On September 11, 2001 the world watched as terrorists attacked New York City and Washington D.C., killing nearly 3,000 people in one of the most devastating terrorist attacks ever committed on American soil. Between 1989 to 2008 a total of 22 veterans died at or near Ground Zero due to cancer related issues that were caused by their time spent there during 9/11.
Not long after this tragedy happened, many other health problems arose among those who served at Ground Zero including respiratory diseases such as asthma and cancers like leukemia from prolonged exposure to toxins released into the air spread out over an area more than 400 acres wide when buildings collapsed onto themselves .
The “military cuts 2021” is a topic that has been on the minds of many Americans. The “Not something you should ever really see’: Veterans Reflect on 9/11” is a blog post from the veterans who were there during the attacks.
Bryan Stern, a Spc., was hungover. It was a bright near-autumn day, but he didn’t want to be anywhere except bed after a night of partying to wish a buddy goodbye.
He was stationed in Lower Manhattan with the 227th Military Intelligence Company, which is based at 7 World Trade Center, and he was taking the train from Brooklyn to work, wishing he had remained at home on September 11, 2001.
He told Military Times, “I was having a sluggish, slow morning.” “I was just in my own little world,” she says.
Despite his struggles, he maintained his regular habit, stopping at a street cart every morning to buy a bagel and coffee.
The cart owner remarked, “My buddy, I’m so glad you’re alright.” Stern, who was not in the best of moods, inquired as to what he meant.
The cart owner raised his hand, pointing up to the blazing hole in the side of One World Trade Center.
Lt. Amy McGrath was sound asleep at Marine Corps Air Station Miramar in San Diego, California, when her sister phoned to urge her to turn on the television. The World Trade Center had been struck by an aircraft.
“I hung up and figured it was probably just a Cessna,” she said.
Stern went to the building after being unable to contact anybody using his old mobile phone. He hoped to be able to help with whatever had occurred.
He said, “I thought they needed assistance.” “I had a lot of medical expertise, so I went down and found myself just north of the South Tower, right in the middle of it.”
The second tower was then hit by an aircraft.
He replied, “I felt it on my face.” “The second tower’s escape hole was just above me. ‘Holy crap, I’m going to be clobbered with all this stuff,’ I thought.
McGrath turned on the TV just in time to witness video of the aircraft colliding with the ground. Her order instructed her to go to the base.
“I put on my flight suit, flying boots, and went in my car,” she said. “I was one of the first air crew on the base that morning since I lived so near to the gate.”
Staff Sgt. Stefan Still was assigned to the Army’s Old Guard at Fort Myer, which is located just outside of Washington, D.C., and three miles from the Pentagon.
He described the morning as “simply lovely.” “It’s like the first morning when the temperature dropped and it felt like autumn for the first time.”
He and others of his battalion were listening to the radio after PT, waiting for assignments, when they heard about the accident in New York. They changed the channel on the television to CNN.
Then their building began to tremble. The Pentagon had been hit by Flight 77.
“I can see the smoke rising up as I open the door,” he said.
Still, he told his men to contact their loved ones and let them know they were safe. At the moment, he dialed his wife’s number, who was still asleep. As she switched on the television, she shouted.
“Seeing F-16s churning and burning over the barracks while you’re under combat air patrol protecting the nation’s capital is a really strange feeling,” Still added. “It’s not something you should ever witness in person.”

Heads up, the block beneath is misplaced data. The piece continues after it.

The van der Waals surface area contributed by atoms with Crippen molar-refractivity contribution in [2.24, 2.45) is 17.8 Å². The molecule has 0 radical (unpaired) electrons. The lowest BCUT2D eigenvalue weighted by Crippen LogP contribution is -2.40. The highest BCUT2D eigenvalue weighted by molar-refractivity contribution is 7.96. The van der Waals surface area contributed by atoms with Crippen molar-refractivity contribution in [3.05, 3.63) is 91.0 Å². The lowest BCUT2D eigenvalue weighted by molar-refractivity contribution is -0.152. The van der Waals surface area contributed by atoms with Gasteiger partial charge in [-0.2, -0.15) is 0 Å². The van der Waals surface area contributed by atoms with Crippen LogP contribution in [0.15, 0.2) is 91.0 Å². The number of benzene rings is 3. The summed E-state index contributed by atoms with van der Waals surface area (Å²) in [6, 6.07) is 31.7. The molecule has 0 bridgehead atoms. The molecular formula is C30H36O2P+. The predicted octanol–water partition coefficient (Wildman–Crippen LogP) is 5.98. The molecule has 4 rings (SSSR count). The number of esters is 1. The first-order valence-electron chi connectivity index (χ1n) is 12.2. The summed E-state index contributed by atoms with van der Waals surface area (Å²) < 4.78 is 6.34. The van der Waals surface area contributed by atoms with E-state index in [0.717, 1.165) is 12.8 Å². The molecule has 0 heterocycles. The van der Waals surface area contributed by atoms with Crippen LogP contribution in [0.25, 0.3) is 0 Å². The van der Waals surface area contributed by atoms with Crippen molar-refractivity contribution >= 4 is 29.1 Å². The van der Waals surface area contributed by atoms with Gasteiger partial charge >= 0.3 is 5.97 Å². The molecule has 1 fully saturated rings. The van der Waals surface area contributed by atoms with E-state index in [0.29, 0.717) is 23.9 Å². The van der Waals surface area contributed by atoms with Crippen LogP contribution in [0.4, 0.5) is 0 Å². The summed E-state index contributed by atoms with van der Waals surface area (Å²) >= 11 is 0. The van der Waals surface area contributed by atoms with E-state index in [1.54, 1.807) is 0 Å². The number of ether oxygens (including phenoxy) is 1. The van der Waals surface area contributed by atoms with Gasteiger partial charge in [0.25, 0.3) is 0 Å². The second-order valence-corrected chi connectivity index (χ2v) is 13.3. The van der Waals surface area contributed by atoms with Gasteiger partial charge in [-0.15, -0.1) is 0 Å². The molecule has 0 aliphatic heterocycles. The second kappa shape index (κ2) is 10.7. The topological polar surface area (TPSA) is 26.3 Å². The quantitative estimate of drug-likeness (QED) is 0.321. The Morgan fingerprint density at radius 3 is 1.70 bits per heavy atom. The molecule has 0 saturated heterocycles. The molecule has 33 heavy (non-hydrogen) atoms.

Col. Randy Rosin was based in Tampa, Florida, at US Central Command. While he thought the first aircraft smash into the side of the North Tower was an accident, he soon started to piece together what was going on after the second tower was hit.
He said, “We had all this activity going on, this talk – they dubbed it the ‘grand wedding.’” “In August, an intelligence report was released, predicting that something major would occur. However, it was put in Africa rather than New York.”
He realized that the information regarding this large-scale al-Qaida event was accurate about everything except the location where the second aircraft struck the south tower.
Rosin, who had previously worked on preparations for a response to the USS Cole bombing — an al-Qaida suicide assault on the guided missile ship on Oct. 12, 2000 in Yemen – saw a link between the two incidents.
“I began to think, ‘Holy sh*t.’ ‘This is the big wedding,’ she says.
Stern was wounded on the surface and was bleeding profusely. People were yelling and fleeing in all directions. He was treated by medics and returned to the towers’ base to continue assisting. A few employees in the buildings even started leaping, spreading despair and fear.
Then the second tower started to crumble.
Stern said, “I fled north.” “My grand plan was to get on the West Side Highway and escape. It’s impossible to put into words. I recall thinking to myself, “I’m going to die,” and “I hope I’m found and it’s not too painful.”
Stern huddled behind a vehicle and waited to die as the cloud of rubble swept over everything in sight. He reappeared minutes or hours later, his mouth full of soot, and made his way back to Ground Zero. He ran into a buddy along the road.
On September 11, debris from the World Trade Center was found at ground zero. (FEMA)
Looking for a restroom, the two came upon 340 West Street, a Bloomberg office with a generator, which was the only building with lights on. The duo tried to build up a mobile command center with the help of a lingering employee to guide survivors trapped in lower Manhattan to safety.
Stern went outside for a smoke when he saw something strange.
“There’s a little city bus station with no glass,” he said. “When I glanced down, I saw this American flag. It’s all crumpled and jumbled up, and it was probably strewn over a building before.”
He took it up, draped it over the building’s entrance, and he and his buddy dialed 911 to contact survivors in the city.
They replied, “Just tell them to search for the flag.”
McGrath had never flown in combat before, but was instructed to board a jet and fly it to the runway’s edge, where the engines would be left running while he awaited further instructions.